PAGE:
No trip to Vietnam is complete without sampling the world-famous Vietnamese cuisine. But what are the best foods in Vietnam? And where can they be found? This guide will show you which dishes cannot be missed, and get your mouth watering in anticipation for your trip.
1. Pho (fuh)
Pho is perhaps the most well-known Vietnamese dish. This delicious soup consists of rice noodles, meats and veggies, often served with a side of fermented fish or chilli sauce. Whilst its origins remain a mystery, today Hoi An's central market offers a phenomenal pho experience. Top Tip: Find the stall with a photo of celebrity chef Anthony Bourdain enjoying their signature dish.
2. Mi Quang (me wang)
Easily identifiable by its yellow-coloured noodles, this popular lunch dish is seasoned with fish sauce shallots, herbs and black pepper, as well as a variety of meats. Originating from Da Nang, this dish is one of Vietnam's best-eats, and the city's Mi Quang Ba Vi has long held a reputation as a go-to place for an authentic mi quang experience. Banh Mi is similar to the French baguette, with Vietnamese ingredients.
3. Banh Mi (beng mee)
A tasty and convenient snack when you're on-the-go, banh mi is a Vietnamese twist on the toasted French baguette and came into being when Vietnam was a French colony. This is one of the Vietnamese foods you have to try, and there are a wide variety of meat and other fillings you can add to the pickled vegetables, pate, soy sauce and chillies with which it's traditionally served. The aptly named Banh Mi Queen in Hoi An is a strong contender for the crown of the ultimate banh mi.
4. Goi Cuon (ghio kwoon)
One of the best healthy foods in Vietnam is goi cuon. Wrapped in rice papers, this Vietnamese summer roll is packed with noodles, pork slices, shrimp, basil and lettuce, and is often served as a snack or starter. Originating in the south, this dish is known by different regional names - often simply called 'rice papers'. A popular snack for locals, you will find goi cuon on street stalls throughout Vietnam.
5. Banh Xeo (beng se-oh)
Another staple of Vietnamese cuisine is banh xeo. Similar to a pancake or crepe, banh xeo is made with coconut milk, rice flour and turmeric, with your choice of fillings! Popular options include vermicelli noodles, chicken, pork or even shrimp. You will find this dish at most road-side stalls and restaurants, but where better to try it than the region of its origin - central Vietnam. Ba Duong restaurant in Da Nang is so dedicated to the dish that it's the only thing on the menu!
6. Xoi Xeo (soi se-oh)
Served with shallots, soy sauce and mung bean paste, xoi xeo is a sticky sweet and savoury rice dish. Eaten at all times of day, xoi xeo has many variations across Vietnam, and can be a great snack choice for vegans and vegetarians!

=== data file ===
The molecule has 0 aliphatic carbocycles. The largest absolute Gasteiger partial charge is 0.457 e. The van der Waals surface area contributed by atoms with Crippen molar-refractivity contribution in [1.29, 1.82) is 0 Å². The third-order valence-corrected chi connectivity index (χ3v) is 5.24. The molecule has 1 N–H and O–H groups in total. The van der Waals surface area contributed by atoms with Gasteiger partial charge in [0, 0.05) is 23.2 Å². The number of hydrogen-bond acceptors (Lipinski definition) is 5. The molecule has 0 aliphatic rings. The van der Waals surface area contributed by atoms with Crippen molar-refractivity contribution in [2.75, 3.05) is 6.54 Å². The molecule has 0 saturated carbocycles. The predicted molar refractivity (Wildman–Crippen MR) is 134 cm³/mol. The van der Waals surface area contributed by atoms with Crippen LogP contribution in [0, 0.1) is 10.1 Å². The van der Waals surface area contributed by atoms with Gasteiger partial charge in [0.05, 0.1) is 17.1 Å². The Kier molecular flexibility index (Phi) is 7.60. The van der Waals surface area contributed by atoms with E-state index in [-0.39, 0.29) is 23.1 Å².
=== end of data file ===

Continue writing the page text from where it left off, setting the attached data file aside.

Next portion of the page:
7. Com Tam (coom taam)
Translating as 'broken rice', com tam is an appetising product of the famous Vietnamese paddy fields. This much-loved breakfast and lunch dish is traditionally served with fried egg, diced green onions, various meats and other toppings. Whilst starting life in the south, com tam has spread throughout Vietnam and is a favoured street food amongst the locals of Da Nang.
8. Ca Kho To (cah khaw toh)
For seafood lovers, ca kho to is one of the best Vietnamese meals going. This catfish filet is caramelised in rich gravy and served with soy and fish sauces, shallots and seasoning inside a clay pot. Head to coastal towns such as Da Nang and Hoi An for fresh Vietnamese seafood.
9. Banh Cuon (beng kwoon)
A simple snack to enjoy as you sight-see, banh cuon sees ground meat or seafood, mushrooms, onions and ham rolled into a rice flour sheet. Like other top Vietnamese dishes, banh cuon is sold by street vendors across the country. Top Tip: The port city of Da Nang is a great place to try banh cuon with delicious fresh shrimp.
10. Bun Thit Nuong (bun tit noong)
Unlike most noodle dishes, bun thit nuong doesn't come in a soup, but a side of fermented fish adds exciting flavours. Served with lettuce, cucumber, bean sprouts, and peanuts, and topped with pork shoulder bun, thit nuong is a hearty option for those who can never have enough to eat. Whilst now a favourite food in southern Vietnam, the dish originated in the central region and the former capital city of Hue is a great place to grab a plate. The street vendors and restaurants on Bach Dang Street offer delicious bun thit nuong, and you can walk it off after with a stroll to the nearby temples and canals.
Now your taste buds are all fired up, get in touch with one of our travel experts to discuss your Vietnam holiday today! - there's plenty more where this came from!